Can kids with juvenile diabetes eat brownies? Tuesday Tidbits.

Can kids with Juvenile Diabetes eat brownies? Good question! Do you know where I heard that question? Someone found my blog with that search term. So maybe I’ll do a blog post on that subject. Let me walk you through why they can eat a brownie or any other food item. Let me walk you through why everything needs to be in moderation. And lastly, let me tell you a story about developing good eating habits.

     Have you ever heard the question, “can a diabetic eat that?”, in reference to something with sugar in it, a piece of cake or a brownie. I think that is mostly in reference to people with Type 2 Diabetes (see help for people with Type 2 in page header). And that is a good question to ask, my dad has Type 2, and has for many years. My mom and him watch what he eats in detail, staying away from food with high glycemic indexes. Reason being, a person with Type 2 Diabetes produces insulin, but not as much as a regular person, or their body has developed insulin resistance. Portion control, carb control are some of the keys to controlling Type 2 Diabetes. These are some of the reasons you hear that question, can a diabetic eat this and that.
     Can a kid with Juvenile Diabetes eat brownies? Yes! Let me tell you why from a scientific stand point and from personal experience in raising 2 kids with Juvenile Diabetes (Type 1 Diabetes). A child with Juvenile Diabetes produces no insulin (or very little, not enough to mention). They produce no insulin because the immune system attacks and destroys the cells that produce insulin in the pancreas. This is no fault of anyone, and is not caused by diet or life style (see link for explanation).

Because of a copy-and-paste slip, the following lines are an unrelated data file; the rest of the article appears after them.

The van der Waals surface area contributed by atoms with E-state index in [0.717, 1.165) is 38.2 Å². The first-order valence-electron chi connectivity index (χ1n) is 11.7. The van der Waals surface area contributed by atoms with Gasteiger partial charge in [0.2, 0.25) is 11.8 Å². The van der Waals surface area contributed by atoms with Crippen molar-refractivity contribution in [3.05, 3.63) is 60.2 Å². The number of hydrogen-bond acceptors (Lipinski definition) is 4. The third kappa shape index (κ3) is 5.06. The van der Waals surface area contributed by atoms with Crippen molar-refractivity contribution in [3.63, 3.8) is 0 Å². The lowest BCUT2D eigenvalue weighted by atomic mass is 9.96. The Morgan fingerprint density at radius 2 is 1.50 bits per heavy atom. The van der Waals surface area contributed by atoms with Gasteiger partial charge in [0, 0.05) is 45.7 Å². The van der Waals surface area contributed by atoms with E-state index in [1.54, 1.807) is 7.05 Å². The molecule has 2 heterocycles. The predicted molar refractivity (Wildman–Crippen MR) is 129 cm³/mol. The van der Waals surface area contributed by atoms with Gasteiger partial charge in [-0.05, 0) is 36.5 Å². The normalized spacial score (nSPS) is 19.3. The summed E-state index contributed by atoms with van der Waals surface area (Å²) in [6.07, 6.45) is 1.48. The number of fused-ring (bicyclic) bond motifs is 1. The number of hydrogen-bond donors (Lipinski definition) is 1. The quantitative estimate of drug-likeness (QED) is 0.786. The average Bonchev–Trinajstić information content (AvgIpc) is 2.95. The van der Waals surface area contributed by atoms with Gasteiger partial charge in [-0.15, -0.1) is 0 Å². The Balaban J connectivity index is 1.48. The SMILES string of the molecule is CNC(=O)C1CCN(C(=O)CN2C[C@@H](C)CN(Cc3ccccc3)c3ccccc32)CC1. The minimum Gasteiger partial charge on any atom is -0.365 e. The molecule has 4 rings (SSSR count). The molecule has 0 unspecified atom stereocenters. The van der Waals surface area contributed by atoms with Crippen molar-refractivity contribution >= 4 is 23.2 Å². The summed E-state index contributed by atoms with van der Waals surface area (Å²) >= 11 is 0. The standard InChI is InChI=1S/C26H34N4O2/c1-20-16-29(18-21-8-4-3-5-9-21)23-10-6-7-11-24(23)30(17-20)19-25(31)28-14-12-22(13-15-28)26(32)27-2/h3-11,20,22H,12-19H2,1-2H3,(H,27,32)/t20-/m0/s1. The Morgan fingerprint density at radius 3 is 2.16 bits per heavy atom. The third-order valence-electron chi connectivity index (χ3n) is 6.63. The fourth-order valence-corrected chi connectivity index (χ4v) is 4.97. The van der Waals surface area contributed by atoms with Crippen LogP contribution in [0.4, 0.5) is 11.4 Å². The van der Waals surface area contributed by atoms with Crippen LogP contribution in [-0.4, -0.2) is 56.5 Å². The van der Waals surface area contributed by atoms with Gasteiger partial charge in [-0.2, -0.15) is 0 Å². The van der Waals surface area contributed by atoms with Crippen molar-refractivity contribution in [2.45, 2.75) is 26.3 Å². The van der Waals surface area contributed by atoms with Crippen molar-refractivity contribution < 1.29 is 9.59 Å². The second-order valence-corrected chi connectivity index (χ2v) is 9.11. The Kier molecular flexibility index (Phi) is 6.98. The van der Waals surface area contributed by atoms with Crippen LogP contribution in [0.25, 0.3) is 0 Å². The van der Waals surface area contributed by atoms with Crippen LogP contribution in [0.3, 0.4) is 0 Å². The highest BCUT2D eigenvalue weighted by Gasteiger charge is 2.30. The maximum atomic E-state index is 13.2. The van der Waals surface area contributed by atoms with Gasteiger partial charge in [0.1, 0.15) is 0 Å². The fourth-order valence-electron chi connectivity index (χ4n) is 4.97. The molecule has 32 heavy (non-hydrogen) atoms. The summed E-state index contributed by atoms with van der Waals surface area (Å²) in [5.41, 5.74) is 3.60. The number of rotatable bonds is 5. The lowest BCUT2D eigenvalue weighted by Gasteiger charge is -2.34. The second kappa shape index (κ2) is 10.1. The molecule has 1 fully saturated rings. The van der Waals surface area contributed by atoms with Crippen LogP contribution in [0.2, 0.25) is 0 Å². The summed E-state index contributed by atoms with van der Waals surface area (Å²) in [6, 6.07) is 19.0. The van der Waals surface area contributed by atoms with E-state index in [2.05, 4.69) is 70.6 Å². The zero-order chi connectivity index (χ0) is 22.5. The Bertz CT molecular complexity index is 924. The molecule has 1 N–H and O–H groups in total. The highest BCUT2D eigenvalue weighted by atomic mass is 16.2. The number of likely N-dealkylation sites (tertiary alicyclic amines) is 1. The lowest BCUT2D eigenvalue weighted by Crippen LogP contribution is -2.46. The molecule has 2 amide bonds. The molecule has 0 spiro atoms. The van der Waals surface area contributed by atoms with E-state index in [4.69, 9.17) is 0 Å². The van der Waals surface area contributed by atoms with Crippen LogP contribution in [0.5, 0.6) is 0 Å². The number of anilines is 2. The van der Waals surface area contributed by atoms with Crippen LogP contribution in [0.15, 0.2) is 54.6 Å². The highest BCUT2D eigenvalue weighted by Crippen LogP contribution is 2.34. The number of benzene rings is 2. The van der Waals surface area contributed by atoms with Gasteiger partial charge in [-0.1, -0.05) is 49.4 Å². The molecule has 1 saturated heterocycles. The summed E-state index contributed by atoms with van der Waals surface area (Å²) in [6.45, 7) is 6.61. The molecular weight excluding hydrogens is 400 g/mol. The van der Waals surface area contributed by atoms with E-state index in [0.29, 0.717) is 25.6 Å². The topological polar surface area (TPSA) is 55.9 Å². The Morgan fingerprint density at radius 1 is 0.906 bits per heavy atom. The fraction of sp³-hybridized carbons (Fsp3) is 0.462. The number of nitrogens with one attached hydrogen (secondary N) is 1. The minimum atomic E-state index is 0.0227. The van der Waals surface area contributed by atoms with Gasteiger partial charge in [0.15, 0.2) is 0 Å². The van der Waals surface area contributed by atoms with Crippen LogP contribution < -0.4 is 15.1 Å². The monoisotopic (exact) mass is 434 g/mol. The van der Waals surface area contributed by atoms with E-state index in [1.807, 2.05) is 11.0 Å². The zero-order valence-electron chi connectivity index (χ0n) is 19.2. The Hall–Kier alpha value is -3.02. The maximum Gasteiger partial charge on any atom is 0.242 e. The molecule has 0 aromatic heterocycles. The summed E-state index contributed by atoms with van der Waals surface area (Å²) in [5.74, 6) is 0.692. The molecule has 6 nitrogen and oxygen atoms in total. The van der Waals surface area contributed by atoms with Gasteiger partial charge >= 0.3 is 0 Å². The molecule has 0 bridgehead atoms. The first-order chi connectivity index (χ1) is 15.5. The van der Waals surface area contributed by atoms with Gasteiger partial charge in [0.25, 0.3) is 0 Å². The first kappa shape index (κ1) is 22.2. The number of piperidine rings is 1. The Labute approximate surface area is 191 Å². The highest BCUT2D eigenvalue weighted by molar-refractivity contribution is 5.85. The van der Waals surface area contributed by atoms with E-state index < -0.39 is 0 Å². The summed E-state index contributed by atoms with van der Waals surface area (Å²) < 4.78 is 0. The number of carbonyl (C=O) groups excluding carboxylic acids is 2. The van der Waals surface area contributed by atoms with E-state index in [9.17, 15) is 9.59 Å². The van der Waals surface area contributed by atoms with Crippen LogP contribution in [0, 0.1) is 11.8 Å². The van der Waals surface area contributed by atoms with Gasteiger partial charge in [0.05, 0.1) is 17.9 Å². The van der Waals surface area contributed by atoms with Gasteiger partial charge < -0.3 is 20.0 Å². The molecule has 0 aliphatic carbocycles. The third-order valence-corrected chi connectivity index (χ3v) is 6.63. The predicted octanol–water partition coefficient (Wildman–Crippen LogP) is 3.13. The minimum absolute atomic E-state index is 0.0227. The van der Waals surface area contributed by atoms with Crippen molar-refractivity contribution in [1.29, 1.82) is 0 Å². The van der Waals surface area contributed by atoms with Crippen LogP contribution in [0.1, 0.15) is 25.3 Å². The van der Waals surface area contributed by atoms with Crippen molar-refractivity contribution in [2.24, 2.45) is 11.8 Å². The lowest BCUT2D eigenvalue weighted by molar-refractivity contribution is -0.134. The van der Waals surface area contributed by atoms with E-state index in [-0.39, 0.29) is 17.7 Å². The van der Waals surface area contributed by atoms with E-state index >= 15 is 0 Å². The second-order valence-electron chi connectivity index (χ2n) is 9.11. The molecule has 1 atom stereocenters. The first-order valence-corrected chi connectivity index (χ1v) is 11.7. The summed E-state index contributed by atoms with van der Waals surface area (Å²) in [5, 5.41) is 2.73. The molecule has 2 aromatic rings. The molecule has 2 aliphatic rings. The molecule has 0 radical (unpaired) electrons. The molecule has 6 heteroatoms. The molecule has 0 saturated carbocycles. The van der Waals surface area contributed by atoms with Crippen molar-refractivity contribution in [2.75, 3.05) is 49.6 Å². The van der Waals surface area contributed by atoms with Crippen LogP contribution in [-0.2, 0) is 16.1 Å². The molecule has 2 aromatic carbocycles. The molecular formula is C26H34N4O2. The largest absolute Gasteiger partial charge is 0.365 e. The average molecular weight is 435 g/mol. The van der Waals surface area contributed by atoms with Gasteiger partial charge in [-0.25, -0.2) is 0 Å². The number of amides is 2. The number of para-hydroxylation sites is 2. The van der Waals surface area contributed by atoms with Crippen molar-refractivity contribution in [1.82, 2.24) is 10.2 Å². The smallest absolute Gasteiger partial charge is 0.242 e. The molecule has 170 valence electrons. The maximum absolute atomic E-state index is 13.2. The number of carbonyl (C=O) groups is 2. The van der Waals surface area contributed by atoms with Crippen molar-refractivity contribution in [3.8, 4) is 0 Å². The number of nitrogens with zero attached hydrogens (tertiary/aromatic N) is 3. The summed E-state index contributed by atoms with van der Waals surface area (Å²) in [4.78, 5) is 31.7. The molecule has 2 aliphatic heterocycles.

Insulin is needed when anyone eats carbohydrates, examples, grains, fruits, starchy vegetables and anything with table sugar in it.  Brownies contain carbohydrates from 2 sources, the flour and sugar. Since my kids produce no insulin, I have to administer insulin to them (via their insulin pumps). They have a ratio of units to carbs based on their age and weight. Do I let them eat brownie after brownie? NO! That is not moderation! They get one, and that’s on occasion! We try to feed them well balanced meals. But we don’t deny them some sweets, on occasion, because we all like treats once in a while. I’ve heard many stories about kids with diabetes becoming rebellious with their diabetes and this is dangerous.
     A quick story about food choices. My girls were 4 and 5 last summer and we were at a camp out. All the other kids were getting s’mores, roasting marsh mellows, making those thingies with bread and pie filling (don’t know what they are, the look gross), and my girls had one marshmallow a piece. I had not had anything when my friend ask what was I thinking about eating. I told her those small sweet peppers sounded good. She told me to grab them. I did and put it on a roasting stick, and began to roast away. My 2 girls with diabetes sat on my lap and wanted them too. No carbs, no finger pricks, no insulin from their pumps, just waiting for dad to roast so they could eat. They loved them and said so with huge smiles and joyful words. I wish I had a video of that. Proud moment for me, my work and NON-nagging about food is paying off. Can kids with Juvenile Diabetes eat brownies? Yes! But mine don’t always want them!
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About Tim

I'm a blogger that writes about Type 1 Diabetes. I do this because I have 2 daughters with Type 1. I also have a another daughter and a baby boy that do not, I would prefer they don't get diagnosed either.
This entry was posted in raising 2 kids with type 1 diabetes, Type 1 Diabetes and tagged , , , . Bookmark the permalink.

2 Responses to Can kids with juvenile diabetes eat brownies? Tuesday Tidbits.

  1. Excellent!!

    Yes, they can eat whatever, but they sure don't always have to!!

  2. Hi!

    I have since I was a little boy always had a limit on my sweets. I try to keep it to a minimum. 10 pieces one day a week.

    I talk more in-depth about this in my blog: http://www.diabetesglobe.com/living-with-diabetes/sweets-as-a-diabetic/

    /Robin

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